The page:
Predictors of survival, functional survival, and hospital readmission in octogenarians after surgical aortic valve replacement

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To analyze outcomes and predictors of functional survival (personal care home admission and mortality) and hospital readmission in patients aged ≥80 years who underwent surgical aortic valve replacement (SAVR) in a Manitoba hospital.


This was a retrospective cohort study of patients aged ≥80 years who underwent SAVR with or without coronary artery bypass grafting in Manitoba between 1995 and 2014. Data from the Manitoba Adult Cardiac Surgery database and the Manitoba Centre for Health Policy were used. Kaplan–Meier estimates of outcomes and Cox multivariate regression analysis of risk factors were performed. Survival was compared with that of age- and sex-matched life expectancy.


A total of 1872 patients were aged ≥50 years and 378 were aged ≥80 years, 55% of whom (n = 208) underwent concurrent coronary artery bypass grafting. Compared with younger patients, octogenarians had higher in-hospital mortality (8.5%; P <.001), longer median intensive care unit stay (47.2 hours; P <.001), and longer median in-hospital stay (13 days; P <.001). The median follow-up was 5.2 years. Functional survival was 82.4% at 1 year and 56.5% at 5 years, and freedom from hospital readmission was 61.5% at 1 year and 28.4% at 5 years. Survival approximated the age- and sex-matched life expectancy at 1 year (83.8%) and 5 years (60.8%). Preoperative atrial fibrillation, peripheral vascular disease, female sex, postoperative acute kidney injury, and blood transfusion were associated with adverse outcomes.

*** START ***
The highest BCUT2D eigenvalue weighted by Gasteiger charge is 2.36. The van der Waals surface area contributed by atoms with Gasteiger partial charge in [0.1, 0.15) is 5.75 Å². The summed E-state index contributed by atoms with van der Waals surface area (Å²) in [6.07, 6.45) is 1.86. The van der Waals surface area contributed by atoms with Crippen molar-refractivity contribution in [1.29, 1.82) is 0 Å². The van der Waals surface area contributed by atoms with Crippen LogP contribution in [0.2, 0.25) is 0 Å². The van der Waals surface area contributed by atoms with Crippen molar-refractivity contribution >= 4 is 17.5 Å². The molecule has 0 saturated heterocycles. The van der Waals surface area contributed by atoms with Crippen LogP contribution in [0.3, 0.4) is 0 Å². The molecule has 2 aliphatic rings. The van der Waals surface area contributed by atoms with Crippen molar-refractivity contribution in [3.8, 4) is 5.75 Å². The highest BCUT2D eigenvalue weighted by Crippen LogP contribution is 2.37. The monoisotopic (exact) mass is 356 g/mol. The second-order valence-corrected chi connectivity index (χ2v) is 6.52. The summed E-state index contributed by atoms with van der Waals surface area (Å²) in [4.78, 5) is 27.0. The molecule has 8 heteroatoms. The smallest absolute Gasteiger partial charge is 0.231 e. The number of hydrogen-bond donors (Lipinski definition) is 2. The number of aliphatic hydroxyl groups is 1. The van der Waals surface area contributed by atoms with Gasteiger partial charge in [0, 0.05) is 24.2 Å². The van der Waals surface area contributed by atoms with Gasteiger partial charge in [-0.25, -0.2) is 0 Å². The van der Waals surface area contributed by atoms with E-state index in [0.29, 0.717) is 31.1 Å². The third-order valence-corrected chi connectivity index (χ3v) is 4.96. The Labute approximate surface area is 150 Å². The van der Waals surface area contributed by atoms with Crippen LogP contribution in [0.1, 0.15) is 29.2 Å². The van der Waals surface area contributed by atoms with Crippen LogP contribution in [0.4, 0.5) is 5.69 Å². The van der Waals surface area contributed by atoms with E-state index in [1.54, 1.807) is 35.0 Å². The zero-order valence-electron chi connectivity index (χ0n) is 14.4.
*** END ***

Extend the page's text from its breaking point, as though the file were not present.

In eligible octogenarians, SAVR has acceptable 1- and 5-year functional survival and hospital readmission rates, but significant perioperative mortality and morbidity.

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